Visual Arts and Activism Challenge
We invited students (ages 13-21) to create a piece of visual art inspired by a world they want to see. With advice and guidance from New Orleans artist Brandan “BMike” Odums, more than 150 students created a unique piece of art.View the Gallery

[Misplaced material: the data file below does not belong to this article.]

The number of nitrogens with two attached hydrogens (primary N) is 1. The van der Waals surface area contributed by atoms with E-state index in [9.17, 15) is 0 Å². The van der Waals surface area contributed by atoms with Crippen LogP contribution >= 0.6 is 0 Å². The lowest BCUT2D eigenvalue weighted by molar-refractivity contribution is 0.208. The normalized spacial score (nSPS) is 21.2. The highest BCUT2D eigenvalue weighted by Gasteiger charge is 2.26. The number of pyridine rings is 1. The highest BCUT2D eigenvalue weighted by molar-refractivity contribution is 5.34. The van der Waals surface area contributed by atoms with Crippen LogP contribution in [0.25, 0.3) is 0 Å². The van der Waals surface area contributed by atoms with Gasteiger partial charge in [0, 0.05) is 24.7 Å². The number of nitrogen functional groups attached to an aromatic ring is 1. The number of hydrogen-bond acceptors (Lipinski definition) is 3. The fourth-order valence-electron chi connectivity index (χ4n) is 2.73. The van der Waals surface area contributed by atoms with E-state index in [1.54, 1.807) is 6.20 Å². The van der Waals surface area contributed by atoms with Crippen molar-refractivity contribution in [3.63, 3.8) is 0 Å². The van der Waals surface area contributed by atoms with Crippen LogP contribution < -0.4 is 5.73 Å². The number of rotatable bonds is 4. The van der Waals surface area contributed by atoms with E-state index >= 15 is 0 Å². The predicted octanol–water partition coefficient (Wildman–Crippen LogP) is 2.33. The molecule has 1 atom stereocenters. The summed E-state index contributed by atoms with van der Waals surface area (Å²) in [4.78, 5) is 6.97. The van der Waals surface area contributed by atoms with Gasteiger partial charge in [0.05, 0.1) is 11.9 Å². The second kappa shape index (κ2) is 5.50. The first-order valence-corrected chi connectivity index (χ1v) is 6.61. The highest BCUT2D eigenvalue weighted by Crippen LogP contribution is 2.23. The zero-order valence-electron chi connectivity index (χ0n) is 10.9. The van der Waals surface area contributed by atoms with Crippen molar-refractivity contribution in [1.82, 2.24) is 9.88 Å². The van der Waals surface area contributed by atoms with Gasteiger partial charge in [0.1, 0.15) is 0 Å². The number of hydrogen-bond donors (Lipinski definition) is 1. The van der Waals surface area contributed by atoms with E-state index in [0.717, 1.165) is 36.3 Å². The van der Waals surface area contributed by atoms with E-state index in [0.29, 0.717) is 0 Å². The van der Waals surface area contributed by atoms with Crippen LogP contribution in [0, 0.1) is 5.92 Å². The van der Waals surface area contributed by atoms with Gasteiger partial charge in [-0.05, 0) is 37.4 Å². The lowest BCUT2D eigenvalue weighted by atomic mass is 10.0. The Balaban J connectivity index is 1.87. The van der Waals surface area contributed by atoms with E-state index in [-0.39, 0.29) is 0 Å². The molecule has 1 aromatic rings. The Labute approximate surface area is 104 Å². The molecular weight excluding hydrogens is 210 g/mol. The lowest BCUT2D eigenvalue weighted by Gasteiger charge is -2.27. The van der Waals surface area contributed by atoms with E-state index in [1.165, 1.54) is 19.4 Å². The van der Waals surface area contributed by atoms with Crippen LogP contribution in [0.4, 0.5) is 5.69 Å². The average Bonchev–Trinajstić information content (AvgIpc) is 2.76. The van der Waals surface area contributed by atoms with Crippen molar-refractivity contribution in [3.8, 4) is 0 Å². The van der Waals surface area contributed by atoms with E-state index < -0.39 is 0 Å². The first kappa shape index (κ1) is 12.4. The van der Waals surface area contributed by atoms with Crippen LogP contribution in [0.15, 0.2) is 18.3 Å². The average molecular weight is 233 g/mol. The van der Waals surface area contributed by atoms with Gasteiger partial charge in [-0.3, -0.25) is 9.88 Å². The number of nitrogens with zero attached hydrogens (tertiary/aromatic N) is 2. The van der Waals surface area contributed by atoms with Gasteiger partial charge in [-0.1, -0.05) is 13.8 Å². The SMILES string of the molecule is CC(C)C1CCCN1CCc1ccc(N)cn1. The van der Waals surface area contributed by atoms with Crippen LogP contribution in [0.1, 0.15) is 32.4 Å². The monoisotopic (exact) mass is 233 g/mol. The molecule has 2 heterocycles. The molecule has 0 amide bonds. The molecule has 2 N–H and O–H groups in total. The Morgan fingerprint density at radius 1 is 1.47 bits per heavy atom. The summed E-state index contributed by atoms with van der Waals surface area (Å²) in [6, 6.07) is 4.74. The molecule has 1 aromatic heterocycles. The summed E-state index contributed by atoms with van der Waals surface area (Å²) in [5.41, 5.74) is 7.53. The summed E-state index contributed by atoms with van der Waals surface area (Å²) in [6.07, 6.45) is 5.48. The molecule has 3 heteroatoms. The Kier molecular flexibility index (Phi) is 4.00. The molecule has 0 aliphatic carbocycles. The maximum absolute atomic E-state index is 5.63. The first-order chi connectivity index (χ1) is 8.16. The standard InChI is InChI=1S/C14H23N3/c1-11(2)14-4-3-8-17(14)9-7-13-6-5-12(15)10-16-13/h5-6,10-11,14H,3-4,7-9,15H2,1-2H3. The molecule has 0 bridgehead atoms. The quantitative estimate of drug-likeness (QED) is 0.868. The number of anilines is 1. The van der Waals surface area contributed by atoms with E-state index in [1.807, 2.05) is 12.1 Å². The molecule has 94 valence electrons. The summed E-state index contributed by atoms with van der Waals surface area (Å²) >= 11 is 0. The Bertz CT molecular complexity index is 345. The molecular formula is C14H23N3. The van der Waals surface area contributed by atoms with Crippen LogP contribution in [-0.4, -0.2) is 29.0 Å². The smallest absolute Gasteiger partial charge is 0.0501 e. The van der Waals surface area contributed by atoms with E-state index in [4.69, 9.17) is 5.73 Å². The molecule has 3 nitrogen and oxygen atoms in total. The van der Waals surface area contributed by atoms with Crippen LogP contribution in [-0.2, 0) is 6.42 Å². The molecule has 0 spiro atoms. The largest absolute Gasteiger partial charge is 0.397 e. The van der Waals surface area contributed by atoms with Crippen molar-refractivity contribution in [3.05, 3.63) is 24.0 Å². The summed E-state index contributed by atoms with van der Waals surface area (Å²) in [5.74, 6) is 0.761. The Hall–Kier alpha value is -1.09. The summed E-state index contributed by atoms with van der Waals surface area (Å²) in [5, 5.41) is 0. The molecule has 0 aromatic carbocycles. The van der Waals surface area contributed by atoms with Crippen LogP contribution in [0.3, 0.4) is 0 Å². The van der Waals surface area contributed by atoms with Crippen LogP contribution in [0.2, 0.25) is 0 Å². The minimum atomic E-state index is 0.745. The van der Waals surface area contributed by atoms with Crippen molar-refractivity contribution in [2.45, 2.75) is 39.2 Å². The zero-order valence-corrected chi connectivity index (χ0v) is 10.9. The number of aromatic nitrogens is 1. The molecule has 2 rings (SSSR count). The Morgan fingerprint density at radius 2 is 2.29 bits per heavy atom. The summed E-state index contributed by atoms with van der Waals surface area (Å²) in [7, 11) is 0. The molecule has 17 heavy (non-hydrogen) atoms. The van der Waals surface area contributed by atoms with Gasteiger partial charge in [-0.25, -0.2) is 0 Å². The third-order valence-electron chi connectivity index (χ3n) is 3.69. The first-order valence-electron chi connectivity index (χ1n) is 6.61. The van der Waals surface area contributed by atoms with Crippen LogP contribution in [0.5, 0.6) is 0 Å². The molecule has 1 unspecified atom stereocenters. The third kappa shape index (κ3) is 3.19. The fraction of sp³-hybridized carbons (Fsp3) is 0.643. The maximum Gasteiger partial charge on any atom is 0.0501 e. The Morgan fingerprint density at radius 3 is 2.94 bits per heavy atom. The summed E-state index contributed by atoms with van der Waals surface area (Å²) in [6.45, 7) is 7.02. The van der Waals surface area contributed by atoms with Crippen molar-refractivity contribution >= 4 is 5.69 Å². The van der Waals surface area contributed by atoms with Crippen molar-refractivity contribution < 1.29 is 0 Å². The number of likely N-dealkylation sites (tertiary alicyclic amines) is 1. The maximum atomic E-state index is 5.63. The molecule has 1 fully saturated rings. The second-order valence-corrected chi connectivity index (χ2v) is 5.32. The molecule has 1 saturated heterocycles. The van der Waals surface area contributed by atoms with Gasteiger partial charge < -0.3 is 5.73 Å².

Brandan “BMike” Odums is a New Orleans-based visual artist who, through exhibitions, public programs, and public art works, is engaged in a transnational dialogue about the intersection of art and resistance. From film to murals to installations, Odums’ work encapsulates the political fervor of a generation of Black American activists who came of age amidst the tenure of the nation’s first Black president, the resurgence of popular interest in law enforcement violence, and the emergence of the self-care movement. Most often working with spray paint, Odums paints brightly-colored, wall-sized murals that depict historical figures, contemporary creatives, and everyday people. In his otherwise figurative work, Odums departs from realism to play with color – blending lavender to paint the skin of Dr. Martin Luther King Jr. and Coretta Scott King and robin’s egg blue for Harriet Tubman, for instance – suggesting an ethos of boldness that unites the subjects of his work and surpasses race, time, or any other aspect of physical reality.
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